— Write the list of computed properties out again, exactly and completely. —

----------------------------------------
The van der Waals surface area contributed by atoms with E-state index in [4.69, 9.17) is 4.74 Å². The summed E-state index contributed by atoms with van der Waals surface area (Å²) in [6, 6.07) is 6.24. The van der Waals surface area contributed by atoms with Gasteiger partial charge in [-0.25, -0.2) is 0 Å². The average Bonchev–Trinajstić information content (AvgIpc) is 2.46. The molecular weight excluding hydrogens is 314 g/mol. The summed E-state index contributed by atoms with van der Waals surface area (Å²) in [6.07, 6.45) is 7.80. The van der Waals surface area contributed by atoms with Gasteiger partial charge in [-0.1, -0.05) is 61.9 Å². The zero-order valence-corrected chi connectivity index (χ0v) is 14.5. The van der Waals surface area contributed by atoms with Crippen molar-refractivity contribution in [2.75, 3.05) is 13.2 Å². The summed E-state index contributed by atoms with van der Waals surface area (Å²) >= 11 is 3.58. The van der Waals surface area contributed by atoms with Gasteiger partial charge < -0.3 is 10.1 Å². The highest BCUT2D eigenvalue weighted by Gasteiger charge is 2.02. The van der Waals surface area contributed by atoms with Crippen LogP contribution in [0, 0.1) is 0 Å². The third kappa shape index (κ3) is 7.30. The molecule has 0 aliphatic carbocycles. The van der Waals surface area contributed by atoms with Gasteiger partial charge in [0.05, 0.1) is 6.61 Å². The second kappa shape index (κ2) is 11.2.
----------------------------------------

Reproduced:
The van der Waals surface area contributed by atoms with E-state index in [4.69, 9.17) is 4.74 Å². The summed E-state index contributed by atoms with van der Waals surface area (Å²) in [6, 6.07) is 6.24. The van der Waals surface area contributed by atoms with Gasteiger partial charge in [-0.25, -0.2) is 0 Å². The average Bonchev–Trinajstić information content (AvgIpc) is 2.46. The molecular weight excluding hydrogens is 314 g/mol. The summed E-state index contributed by atoms with van der Waals surface area (Å²) in [6.07, 6.45) is 7.80. The van der Waals surface area contributed by atoms with Gasteiger partial charge in [-0.1, -0.05) is 61.9 Å². The zero-order valence-corrected chi connectivity index (χ0v) is 14.5. The van der Waals surface area contributed by atoms with Crippen molar-refractivity contribution in [2.75, 3.05) is 13.2 Å². The summed E-state index contributed by atoms with van der Waals surface area (Å²) >= 11 is 3.58. The van der Waals surface area contributed by atoms with Gasteiger partial charge < -0.3 is 10.1 Å². The highest BCUT2D eigenvalue weighted by Gasteiger charge is 2.02. The van der Waals surface area contributed by atoms with Crippen LogP contribution in [0, 0.1) is 0 Å². The third kappa shape index (κ3) is 7.30. The molecule has 0 aliphatic carbocycles. The van der Waals surface area contributed by atoms with Gasteiger partial charge in [0.05, 0.1) is 6.61 Å². The second kappa shape index (κ2) is 11.2.